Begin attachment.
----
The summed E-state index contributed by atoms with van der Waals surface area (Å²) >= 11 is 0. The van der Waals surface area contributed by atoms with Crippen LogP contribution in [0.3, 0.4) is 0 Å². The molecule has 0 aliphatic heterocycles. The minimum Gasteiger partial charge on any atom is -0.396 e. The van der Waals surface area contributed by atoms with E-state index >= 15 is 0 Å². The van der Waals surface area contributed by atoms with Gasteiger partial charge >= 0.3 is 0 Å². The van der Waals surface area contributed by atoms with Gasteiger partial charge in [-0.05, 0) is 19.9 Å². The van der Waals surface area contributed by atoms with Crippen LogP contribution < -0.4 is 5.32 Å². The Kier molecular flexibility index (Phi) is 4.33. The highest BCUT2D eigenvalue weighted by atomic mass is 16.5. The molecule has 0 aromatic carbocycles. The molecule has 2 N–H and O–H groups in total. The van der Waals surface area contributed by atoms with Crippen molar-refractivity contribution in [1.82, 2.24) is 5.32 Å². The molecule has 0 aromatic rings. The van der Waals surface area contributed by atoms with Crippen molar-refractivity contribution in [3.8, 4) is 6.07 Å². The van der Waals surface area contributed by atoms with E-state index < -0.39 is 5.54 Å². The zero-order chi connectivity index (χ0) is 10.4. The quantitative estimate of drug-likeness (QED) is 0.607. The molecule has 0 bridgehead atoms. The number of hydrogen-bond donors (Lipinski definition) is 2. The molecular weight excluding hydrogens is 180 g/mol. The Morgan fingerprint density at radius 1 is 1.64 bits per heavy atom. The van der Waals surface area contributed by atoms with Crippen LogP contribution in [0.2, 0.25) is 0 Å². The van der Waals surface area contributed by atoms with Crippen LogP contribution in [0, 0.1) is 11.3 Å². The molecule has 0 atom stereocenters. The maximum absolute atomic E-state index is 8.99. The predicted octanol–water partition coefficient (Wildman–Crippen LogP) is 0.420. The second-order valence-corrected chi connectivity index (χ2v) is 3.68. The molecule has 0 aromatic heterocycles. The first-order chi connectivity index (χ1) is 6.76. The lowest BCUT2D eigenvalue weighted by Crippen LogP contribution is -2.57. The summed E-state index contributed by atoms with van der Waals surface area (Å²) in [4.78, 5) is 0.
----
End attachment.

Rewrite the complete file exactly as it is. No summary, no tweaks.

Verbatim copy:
The summed E-state index contributed by atoms with van der Waals surface area (Å²) >= 11 is 0. The van der Waals surface area contributed by atoms with Crippen LogP contribution in [0.3, 0.4) is 0 Å². The molecule has 0 aliphatic heterocycles. The minimum Gasteiger partial charge on any atom is -0.396 e. The van der Waals surface area contributed by atoms with E-state index >= 15 is 0 Å². The van der Waals surface area contributed by atoms with Gasteiger partial charge >= 0.3 is 0 Å². The van der Waals surface area contributed by atoms with Gasteiger partial charge in [-0.05, 0) is 19.9 Å². The van der Waals surface area contributed by atoms with Crippen LogP contribution < -0.4 is 5.32 Å². The Kier molecular flexibility index (Phi) is 4.33. The highest BCUT2D eigenvalue weighted by atomic mass is 16.5. The molecule has 0 aromatic carbocycles. The molecule has 2 N–H and O–H groups in total. The van der Waals surface area contributed by atoms with Crippen molar-refractivity contribution in [1.82, 2.24) is 5.32 Å². The molecule has 0 aromatic rings. The van der Waals surface area contributed by atoms with Crippen molar-refractivity contribution in [3.8, 4) is 6.07 Å². The van der Waals surface area contributed by atoms with E-state index < -0.39 is 5.54 Å². The zero-order chi connectivity index (χ0) is 10.4. The quantitative estimate of drug-likeness (QED) is 0.607. The molecule has 0 bridgehead atoms. The number of hydrogen-bond donors (Lipinski definition) is 2. The molecular weight excluding hydrogens is 180 g/mol. The Morgan fingerprint density at radius 1 is 1.64 bits per heavy atom. The van der Waals surface area contributed by atoms with Crippen LogP contribution in [0.2, 0.25) is 0 Å². The van der Waals surface area contributed by atoms with Crippen LogP contribution in [0, 0.1) is 11.3 Å². The molecule has 0 atom stereocenters. The maximum absolute atomic E-state index is 8.99. The predicted octanol–water partition coefficient (Wildman–Crippen LogP) is 0.420. The second-order valence-corrected chi connectivity index (χ2v) is 3.68. The molecule has 0 aromatic heterocycles. The first-order chi connectivity index (χ1) is 6.76. The lowest BCUT2D eigenvalue weighted by Crippen LogP contribution is -2.57. The summed E-state index contributed by atoms with van der Waals surface area (Å²) in [4.78, 5) is 0.